Twenty replicate populations of both snowflake and floc yeast were initiated into 10 mL of YPGal +Dex from a single clone and grown overnight. Every 24 h, each population (40 populations total) was subjected to daily selection for settling for 5 min on the bench as described in Ratcliff et al., 2012. Briefly, 1.5 mL of each overnight culture was placed into a 2 mL microcentrifuge tube, left to settle on the bench for 5 min, after which the top 1.4 mL of culture was discarded. The remaining 100 µL of the pellet was transferred to a fresh tube containing 10 mL of culture media for the next round of growth and selection. Our selection regime yielded ~4–5 generations per day for both snowflake and floc yeast (Figure 4—figure supplement 1). Every 7 days, whole populations were cryogenically stored at –80 °C. As a control, five populations of snowflake and floc yeast were evolved without settling selection for eight weeks. Specifically, five replicates of both snowflake and floc yeast were initiated as described above. Every 24 hr, each population (10 populations total) was briefly vortexed, then 100 µL was transferred to 10 mL of fresh medium. In the absence of settling selection, this would result in 6.6 generations of growth per day. The number of generations realized per transfer was lower than this upper ceiling (Figure 4—figure supplement 1), because groups of cells surviving settling selection allow more biomass to be transferred. Whole populations were cryogenically stored at –80 °C every 7 days.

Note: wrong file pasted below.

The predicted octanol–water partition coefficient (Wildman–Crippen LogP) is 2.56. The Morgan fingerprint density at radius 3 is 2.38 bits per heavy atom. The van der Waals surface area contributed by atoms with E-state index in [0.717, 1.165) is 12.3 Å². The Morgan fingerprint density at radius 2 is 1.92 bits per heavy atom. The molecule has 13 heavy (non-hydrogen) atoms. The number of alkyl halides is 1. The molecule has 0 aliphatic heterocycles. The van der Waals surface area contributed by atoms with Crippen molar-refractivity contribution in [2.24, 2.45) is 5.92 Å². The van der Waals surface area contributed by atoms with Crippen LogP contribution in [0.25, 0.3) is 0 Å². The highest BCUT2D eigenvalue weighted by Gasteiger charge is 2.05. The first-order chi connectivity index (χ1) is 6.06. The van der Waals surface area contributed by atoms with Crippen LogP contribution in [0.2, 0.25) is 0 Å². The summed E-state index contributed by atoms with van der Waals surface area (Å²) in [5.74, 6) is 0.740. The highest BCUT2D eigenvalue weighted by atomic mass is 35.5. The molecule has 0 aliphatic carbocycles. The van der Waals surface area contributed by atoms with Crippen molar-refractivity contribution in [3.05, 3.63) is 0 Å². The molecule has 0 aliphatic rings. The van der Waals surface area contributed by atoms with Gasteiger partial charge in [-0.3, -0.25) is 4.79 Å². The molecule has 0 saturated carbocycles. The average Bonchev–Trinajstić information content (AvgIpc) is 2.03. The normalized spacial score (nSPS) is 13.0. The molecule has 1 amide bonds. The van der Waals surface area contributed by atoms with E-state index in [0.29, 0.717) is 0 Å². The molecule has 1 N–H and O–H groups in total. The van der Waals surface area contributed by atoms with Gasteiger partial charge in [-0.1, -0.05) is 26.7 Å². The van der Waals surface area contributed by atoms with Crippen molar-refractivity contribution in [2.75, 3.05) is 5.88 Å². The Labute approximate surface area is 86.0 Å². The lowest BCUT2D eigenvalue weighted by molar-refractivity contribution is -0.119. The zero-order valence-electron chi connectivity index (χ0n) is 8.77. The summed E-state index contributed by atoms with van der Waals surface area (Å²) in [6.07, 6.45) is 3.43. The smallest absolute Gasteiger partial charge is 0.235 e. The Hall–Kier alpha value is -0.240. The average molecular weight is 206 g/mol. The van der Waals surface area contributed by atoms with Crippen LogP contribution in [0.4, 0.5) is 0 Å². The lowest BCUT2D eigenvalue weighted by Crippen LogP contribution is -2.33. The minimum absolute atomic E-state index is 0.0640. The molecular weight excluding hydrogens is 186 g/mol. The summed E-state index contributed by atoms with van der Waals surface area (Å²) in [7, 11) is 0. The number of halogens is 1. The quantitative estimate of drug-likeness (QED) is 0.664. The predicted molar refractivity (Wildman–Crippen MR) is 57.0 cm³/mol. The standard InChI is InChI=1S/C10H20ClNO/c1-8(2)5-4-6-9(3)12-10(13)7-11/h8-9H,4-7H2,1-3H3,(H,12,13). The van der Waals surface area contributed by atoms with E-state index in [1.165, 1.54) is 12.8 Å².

Measuring settling rate

To explore the dynamics of multicellular adaptation in floc and snowflake yeast populations, we measured the settling rate of each population every 7 days over the 24-week experiment. We thawed cryogenically-stored whole populations and subsequently inoculated 100 µL into 10 mL of YPGal +Dex and grew them for 24 hr. Then, 100 µL of overnight cultures was inoculated into fresh YPGal +Dex media and grown for an additional 24 hr. We measured the settling rate of populations as described in Pentz et al., 2020. Briefly, high-speed high-resolution videos of yeast populations settling in back-illuminated cuvettes were recorded using a Sony a7RII and 90 mm macro lens (24 fps, 3840x2,160 pixels). Then, custom scripts were used to determine the rate of yeast biomass displacement, or settling rate, based on changes in pixel densities over settling time (Pentz et al., 2020).

Phenotypic assessment of evolved populations

Size distributions of evolved snowflake yeast were obtained via flow cytometry on a CyFlow Space flow cytometer using the forward scatter (FSC) channel as a proxy for cluster size. To account for the fact that larger clusters contain more biomass, we calculated a biomass-weighted mean size for each population. To do so, we developed a Python script that divides the distribution of cluster size into 100 bins, then determines the proportion of the population’s total biomass that is found in each bin (sum of the FSC values for each cluster within that size range). This gives us a new distribution of the population’s biomass across the range of cluster sizes. A sensitivity analysis showed that this algorithm is robust to bin size (Figure 2—figure supplement 4) and the calculated means of the biomass-scaled distribution (reported in Figure 2A) are not affected by the bin size (Figure 2—figure supplement 4).